• Children’s Plan: OMH, working with the other 8 child-serving State agencies, will implement a comprehensive Children’s Plan to improve access to services and support best practices models of successful collaboration. The Children’s Plan implements a series of 11 proposals, including: expanding youth involvement in service delivery; enhancing parent education; improving the identification and treatment of emotional disturbances in children; and increasing the integration of service systems;
  • State Operations Ward Closures and Efficiencies: OMH will close a total of 450 adult inpatient beds (11 percent of capacity), shifting the staffing resources associated with 150 beds to less costly and more appropriate community programs, and converting 300 adult inpatient beds to a less staffing intensive outpatient residential level of care, called the "Transitional Placement Program" which would provide supports to transition individuals to community care, saving an estimated $6.1 million in 2009-10 and reducing FTEs by 153. Additionally, aggressive controls on hiring and non-personal service costs will save another $10.1 million;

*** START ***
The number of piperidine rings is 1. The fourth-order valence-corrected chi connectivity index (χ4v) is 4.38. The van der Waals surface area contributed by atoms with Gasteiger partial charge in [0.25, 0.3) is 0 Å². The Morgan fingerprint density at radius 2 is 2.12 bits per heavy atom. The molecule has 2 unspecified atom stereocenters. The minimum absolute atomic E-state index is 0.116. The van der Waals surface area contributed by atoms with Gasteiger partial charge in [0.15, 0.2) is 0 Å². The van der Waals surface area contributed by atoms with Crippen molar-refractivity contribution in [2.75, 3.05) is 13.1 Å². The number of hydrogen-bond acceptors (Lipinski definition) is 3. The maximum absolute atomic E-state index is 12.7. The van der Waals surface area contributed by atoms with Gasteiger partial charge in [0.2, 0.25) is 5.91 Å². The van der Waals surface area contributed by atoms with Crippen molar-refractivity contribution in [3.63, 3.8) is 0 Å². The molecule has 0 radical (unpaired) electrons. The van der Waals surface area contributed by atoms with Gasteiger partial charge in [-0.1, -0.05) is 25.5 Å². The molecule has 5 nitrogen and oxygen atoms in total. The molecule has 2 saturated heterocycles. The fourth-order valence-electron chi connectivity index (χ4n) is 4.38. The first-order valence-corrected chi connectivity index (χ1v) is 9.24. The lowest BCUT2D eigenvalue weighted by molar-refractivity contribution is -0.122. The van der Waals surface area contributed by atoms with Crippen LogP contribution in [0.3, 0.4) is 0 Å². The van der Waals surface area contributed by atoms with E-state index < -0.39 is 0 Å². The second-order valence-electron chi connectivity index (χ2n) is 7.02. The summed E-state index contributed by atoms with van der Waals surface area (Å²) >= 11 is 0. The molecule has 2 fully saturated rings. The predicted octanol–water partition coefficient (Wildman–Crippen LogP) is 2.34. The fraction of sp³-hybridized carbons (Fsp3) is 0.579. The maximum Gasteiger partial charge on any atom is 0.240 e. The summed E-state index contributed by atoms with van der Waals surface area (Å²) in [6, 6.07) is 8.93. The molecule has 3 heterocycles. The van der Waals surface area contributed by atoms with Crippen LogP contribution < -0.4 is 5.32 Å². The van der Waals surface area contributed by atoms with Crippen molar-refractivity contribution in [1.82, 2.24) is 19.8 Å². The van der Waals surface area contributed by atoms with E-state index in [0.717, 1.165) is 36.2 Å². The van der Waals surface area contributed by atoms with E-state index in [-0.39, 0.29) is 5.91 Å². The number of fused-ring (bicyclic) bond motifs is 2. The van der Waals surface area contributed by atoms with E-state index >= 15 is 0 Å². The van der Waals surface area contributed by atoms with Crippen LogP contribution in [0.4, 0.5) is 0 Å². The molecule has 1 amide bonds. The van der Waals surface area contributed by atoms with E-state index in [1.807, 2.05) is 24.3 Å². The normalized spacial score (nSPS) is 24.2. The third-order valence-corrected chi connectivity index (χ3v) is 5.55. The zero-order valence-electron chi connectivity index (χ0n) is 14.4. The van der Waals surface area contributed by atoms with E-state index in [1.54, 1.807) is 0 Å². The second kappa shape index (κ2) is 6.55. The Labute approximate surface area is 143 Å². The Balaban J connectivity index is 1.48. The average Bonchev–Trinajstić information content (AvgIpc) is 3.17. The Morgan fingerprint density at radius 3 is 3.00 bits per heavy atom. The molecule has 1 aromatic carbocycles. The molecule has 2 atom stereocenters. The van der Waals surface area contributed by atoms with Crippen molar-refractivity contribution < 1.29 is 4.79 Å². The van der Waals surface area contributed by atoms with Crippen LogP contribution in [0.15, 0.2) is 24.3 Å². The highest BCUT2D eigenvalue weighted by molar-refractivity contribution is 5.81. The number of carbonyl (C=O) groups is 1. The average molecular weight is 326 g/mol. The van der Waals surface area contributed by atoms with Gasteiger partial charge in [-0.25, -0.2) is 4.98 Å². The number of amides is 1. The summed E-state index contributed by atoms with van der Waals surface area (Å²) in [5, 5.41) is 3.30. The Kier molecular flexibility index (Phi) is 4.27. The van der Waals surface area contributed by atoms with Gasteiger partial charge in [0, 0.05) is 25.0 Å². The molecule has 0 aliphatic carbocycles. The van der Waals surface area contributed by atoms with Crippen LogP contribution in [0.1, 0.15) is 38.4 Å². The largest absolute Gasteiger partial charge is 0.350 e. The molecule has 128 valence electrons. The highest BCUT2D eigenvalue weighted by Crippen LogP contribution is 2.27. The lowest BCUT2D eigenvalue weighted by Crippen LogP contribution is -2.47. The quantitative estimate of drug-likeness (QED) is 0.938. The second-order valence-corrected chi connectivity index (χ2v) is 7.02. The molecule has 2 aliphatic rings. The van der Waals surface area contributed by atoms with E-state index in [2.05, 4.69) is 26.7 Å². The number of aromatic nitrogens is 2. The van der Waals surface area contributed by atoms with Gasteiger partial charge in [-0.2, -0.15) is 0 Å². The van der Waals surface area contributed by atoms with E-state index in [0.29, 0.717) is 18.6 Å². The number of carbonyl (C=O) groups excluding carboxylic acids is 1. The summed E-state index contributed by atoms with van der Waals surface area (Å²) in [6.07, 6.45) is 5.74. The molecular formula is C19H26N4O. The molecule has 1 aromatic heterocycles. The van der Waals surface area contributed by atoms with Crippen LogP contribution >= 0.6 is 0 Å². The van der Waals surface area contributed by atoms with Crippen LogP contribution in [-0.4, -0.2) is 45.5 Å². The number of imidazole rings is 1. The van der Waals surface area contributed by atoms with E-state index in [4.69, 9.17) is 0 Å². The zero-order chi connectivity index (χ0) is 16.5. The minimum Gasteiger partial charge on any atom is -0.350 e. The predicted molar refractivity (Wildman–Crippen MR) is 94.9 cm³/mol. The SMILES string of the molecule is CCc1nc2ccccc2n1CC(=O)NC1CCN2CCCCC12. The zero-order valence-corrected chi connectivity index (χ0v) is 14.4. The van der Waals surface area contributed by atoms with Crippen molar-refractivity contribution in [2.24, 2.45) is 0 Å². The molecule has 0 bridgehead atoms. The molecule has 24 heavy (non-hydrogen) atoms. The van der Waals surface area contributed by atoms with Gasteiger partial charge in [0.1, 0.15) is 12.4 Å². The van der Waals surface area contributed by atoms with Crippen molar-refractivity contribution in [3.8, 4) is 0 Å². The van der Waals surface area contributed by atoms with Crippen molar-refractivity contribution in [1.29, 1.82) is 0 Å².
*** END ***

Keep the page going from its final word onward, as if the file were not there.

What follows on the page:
• Sex Offender Management Treatment Act (SOMTA) Restructuring: OMH will reduce staffing levels from its current staffing model (2.0:1 staffing ratio) to standards used in civil confinement programs in other states (1.5:1), reducing costs from $225,000 per bed annually to $175,000 (22 percent reduction). The recommendation also lowers costs by allowing respondents to remain in DOCS custody during the pendency of court proceedings; and permits video-teleconferencing of certain judicial hearings to reduce transportation and staffing costs. Combined, these efforts will generate $11.7 million of savings in 2009-10 and reduce FTEs by 179; and
  • Forensic Services: The Executive Budget recommends a 3 year delay in the implementation of the Special Housing Units bill while an assessment of the impacts/effectiveness of the recently added programs serving this population, including enhanced counseling, special treatment beds, and a new Residential Mental Health Unit, is conducted, saving $8.6 million in 2009-10 and reducing planned FTEs by 86; and $2.8 million of savings from slower than expected spending for other forensic services.

2009-10 Executive Budget — Agency Presentation
Mental Health, Office of (PDF)